What does Russia celebrate on November, 4th?
On November the 4th Russians will celebrate a National Unity holiday. One hidden truth about it is that at least half of people (this number is provided by Public Opinion Foundation) don’t know what we should celebrate, and what was the reason for this public holiday, they just enjoy a day off.
If you like street concerts, dances and free cookies, if waving colorful flags makes you as excited as Sheldon Cooper, you can’t miss this Russian holiday in 2020.
Let’s explore together what November 4th, or the National Unity Day, is exactly about and what it is not.
First, those of you who studied Russian history might have a hint that this holiday is connected to the establishment of the Soviet Union. That would be a good try! According to the Grigorian calendar, the 1917 Revolution happened on November, 7th, and until recently, to be precise until the year 2005, November 7th was a day off. From 1917 to 1996 the day was intended for commemorating the Great October Socialist Revolution. In 1996, after the Soviet Union collapsed and some inner harmony was found in society, November 7th received a new politically correct name- Day of Accord and Reconciliation. Finally, in 2005, the Day of Accord and Reconciliation was canceled. Simultaneously, the old folk and religious holiday of the icon of Our Lady Kazan, celebrated on November 4th, became a new state holiday called Unity Day.
People breathed out because, frankly speaking, everyone had already got used to having short family vacations in November.
Of course, the holiday has a historical event behind it. On November, 4th of the year 1612 there was a popular act of resistance of Russian society against Polish-Lithuanian occupation forces. All classes, rich and poor, stood together to protect Moscow from occupation. A meat trader from the city of Nizny Novgorod Kuzma Minin and a prince Dmitry Pozharsky who commanded a patriotic movement became national heroes on that day.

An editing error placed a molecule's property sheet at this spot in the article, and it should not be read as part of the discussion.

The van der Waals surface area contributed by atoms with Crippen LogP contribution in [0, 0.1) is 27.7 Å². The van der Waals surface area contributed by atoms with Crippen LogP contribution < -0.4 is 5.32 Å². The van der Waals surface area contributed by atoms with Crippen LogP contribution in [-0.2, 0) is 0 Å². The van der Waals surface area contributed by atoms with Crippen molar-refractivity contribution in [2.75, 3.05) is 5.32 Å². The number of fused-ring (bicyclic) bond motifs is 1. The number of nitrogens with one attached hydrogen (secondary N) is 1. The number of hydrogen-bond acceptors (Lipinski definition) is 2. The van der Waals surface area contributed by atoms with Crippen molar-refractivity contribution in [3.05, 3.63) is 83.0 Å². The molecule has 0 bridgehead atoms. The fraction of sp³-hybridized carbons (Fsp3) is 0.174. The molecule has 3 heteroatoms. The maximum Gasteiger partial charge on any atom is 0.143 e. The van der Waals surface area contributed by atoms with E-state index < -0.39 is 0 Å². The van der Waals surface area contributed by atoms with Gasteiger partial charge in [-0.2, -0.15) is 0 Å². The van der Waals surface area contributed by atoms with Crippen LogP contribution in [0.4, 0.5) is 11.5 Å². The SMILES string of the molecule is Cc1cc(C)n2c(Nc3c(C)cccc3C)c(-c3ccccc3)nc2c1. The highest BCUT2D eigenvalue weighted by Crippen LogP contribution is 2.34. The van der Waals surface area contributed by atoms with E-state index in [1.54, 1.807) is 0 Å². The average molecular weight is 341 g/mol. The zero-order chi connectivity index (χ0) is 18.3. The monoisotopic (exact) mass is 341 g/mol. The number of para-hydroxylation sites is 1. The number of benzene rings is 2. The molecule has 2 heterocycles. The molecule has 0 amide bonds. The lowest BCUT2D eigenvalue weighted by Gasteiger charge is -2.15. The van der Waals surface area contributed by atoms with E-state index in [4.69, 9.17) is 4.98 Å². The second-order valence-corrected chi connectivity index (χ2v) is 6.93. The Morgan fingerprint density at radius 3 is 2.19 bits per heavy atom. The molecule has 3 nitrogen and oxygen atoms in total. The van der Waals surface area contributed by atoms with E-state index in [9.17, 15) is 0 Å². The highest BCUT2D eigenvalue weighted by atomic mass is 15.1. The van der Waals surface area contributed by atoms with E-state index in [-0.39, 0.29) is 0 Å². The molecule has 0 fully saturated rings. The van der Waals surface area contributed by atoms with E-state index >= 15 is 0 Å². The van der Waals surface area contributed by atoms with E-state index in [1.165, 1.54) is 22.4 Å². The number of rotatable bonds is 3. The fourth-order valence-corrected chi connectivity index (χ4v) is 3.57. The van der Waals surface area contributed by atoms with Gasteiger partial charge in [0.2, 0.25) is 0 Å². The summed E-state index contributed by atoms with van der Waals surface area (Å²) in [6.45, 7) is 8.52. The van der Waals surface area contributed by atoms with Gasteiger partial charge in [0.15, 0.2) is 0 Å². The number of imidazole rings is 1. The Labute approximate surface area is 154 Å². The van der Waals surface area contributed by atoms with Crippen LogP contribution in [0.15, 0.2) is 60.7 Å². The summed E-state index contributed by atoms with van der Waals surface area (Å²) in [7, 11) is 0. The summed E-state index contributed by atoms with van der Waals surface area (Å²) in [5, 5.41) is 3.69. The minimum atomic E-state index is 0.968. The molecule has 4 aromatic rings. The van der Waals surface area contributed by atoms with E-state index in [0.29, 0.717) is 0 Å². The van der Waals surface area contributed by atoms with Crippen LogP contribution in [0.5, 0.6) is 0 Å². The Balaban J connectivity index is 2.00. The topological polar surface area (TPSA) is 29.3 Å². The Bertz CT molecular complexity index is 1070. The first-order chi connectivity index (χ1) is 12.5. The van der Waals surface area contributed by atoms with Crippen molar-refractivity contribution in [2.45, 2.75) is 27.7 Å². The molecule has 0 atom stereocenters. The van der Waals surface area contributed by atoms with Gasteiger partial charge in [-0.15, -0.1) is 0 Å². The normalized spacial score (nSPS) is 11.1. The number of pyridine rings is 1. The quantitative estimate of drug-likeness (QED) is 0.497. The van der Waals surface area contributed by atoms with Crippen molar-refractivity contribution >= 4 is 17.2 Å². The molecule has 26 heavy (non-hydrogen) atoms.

You can find the Monument to Minin and Pozarsky in Moscow center, it’s on the Red Square in front of tourists’ favorite attraction- St Basil’s Cathedral. Russians were indeed proud of the victory and a spirit of togetherness they felt after the battle. An idea to build a monument was first raised in 1803 in the Russian Academy of Arts. Interestingly, when Alexander I approved the plan, the government didn’t give money for the statue. They announced a crowdfunding campaign, and citizens of Nizhny Novgorod sponsored the construction, hoping that the monument will adorn the city where Minin lived. As it happens in monarchies, the Tsar ordered differently, and we have the monument at the heart of Moscow. If you wish to learn more about this period of Russian history, ask our guides during Moscow Off the Beaten Path tour!
If you read up to this moment, our congratulations! You know about Unity Day in Russia more than average busy Russian person.
But let’s return to modern Moscow, where a grandiose November festival will be taking place for 3 days.
Cold and changing from sun to rains, these short November holidays will be entertaining for the whole family. If you have kids, take them to ride on a merry-go-round at shiny Revolution Square. When you are tired or frozen, make a stop at one of Moscow cafes- borscht and a pot of Russian tea will warm you up. While making a promenade in Sadovoye Ring, in Tagansky, Gorky and other numerous parks, you can watch over 300 professional handicraftsmen sawing, knitting, tailoring traditional clothes, doll- making, rasping woods and cooking the broth in huge black cauldrons. Magical things they do!
Among the brightest Moscow events are street theatre and folk performances with ethnic dances. For those who are curious about Orthodox traditions, religious processions and services might draw your attention.
ExploRussia team will be spending National Unity day in the capital with dear tourists. You are always welcome to join our party! If you are planning a trip to Moscow, here is a profound guide on what to do in the city for 3 days, enjoy!
by Natalia Motorina, a local travel writer